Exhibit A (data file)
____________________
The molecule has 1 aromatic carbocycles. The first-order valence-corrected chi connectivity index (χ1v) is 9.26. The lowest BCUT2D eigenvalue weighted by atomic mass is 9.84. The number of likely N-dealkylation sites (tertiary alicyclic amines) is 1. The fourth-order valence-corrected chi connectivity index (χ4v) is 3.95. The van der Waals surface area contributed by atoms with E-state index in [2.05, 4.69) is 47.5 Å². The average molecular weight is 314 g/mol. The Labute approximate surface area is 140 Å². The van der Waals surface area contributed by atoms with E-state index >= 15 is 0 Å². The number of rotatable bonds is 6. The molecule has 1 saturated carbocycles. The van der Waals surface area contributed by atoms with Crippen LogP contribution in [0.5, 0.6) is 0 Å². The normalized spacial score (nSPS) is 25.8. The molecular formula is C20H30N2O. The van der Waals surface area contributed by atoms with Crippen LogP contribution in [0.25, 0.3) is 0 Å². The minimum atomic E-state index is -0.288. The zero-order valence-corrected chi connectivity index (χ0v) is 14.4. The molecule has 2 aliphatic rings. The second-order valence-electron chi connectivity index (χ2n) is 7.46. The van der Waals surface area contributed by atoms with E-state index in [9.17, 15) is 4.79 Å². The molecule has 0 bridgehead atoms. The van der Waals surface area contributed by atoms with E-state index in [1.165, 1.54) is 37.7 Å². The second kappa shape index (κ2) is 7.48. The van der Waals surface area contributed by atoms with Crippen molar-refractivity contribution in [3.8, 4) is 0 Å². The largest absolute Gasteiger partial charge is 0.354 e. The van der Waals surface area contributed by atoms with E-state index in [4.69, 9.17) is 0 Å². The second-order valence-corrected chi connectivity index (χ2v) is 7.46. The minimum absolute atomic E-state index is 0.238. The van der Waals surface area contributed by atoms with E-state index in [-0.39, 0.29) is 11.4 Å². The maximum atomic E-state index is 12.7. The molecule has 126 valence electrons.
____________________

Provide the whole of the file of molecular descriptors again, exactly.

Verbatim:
The molecule has 1 aromatic carbocycles. The first-order valence-corrected chi connectivity index (χ1v) is 9.26. The lowest BCUT2D eigenvalue weighted by atomic mass is 9.84. The number of likely N-dealkylation sites (tertiary alicyclic amines) is 1. The fourth-order valence-corrected chi connectivity index (χ4v) is 3.95. The van der Waals surface area contributed by atoms with E-state index in [2.05, 4.69) is 47.5 Å². The average molecular weight is 314 g/mol. The Labute approximate surface area is 140 Å². The van der Waals surface area contributed by atoms with E-state index >= 15 is 0 Å². The number of rotatable bonds is 6. The molecule has 1 saturated carbocycles. The van der Waals surface area contributed by atoms with Crippen LogP contribution in [0.5, 0.6) is 0 Å². The normalized spacial score (nSPS) is 25.8. The molecular formula is C20H30N2O. The van der Waals surface area contributed by atoms with Crippen LogP contribution in [0.25, 0.3) is 0 Å². The minimum atomic E-state index is -0.288. The zero-order valence-corrected chi connectivity index (χ0v) is 14.4. The molecule has 2 aliphatic rings. The second-order valence-electron chi connectivity index (χ2n) is 7.46. The van der Waals surface area contributed by atoms with E-state index in [9.17, 15) is 4.79 Å². The molecule has 0 bridgehead atoms. The van der Waals surface area contributed by atoms with E-state index in [1.165, 1.54) is 37.7 Å². The second kappa shape index (κ2) is 7.48. The van der Waals surface area contributed by atoms with Crippen molar-refractivity contribution in [3.8, 4) is 0 Å². The largest absolute Gasteiger partial charge is 0.354 e. The van der Waals surface area contributed by atoms with E-state index in [4.69, 9.17) is 0 Å². The second-order valence-corrected chi connectivity index (χ2v) is 7.46. The minimum absolute atomic E-state index is 0.238. The van der Waals surface area contributed by atoms with E-state index in [-0.39, 0.29) is 11.4 Å². The maximum atomic E-state index is 12.7. The molecule has 126 valence electrons.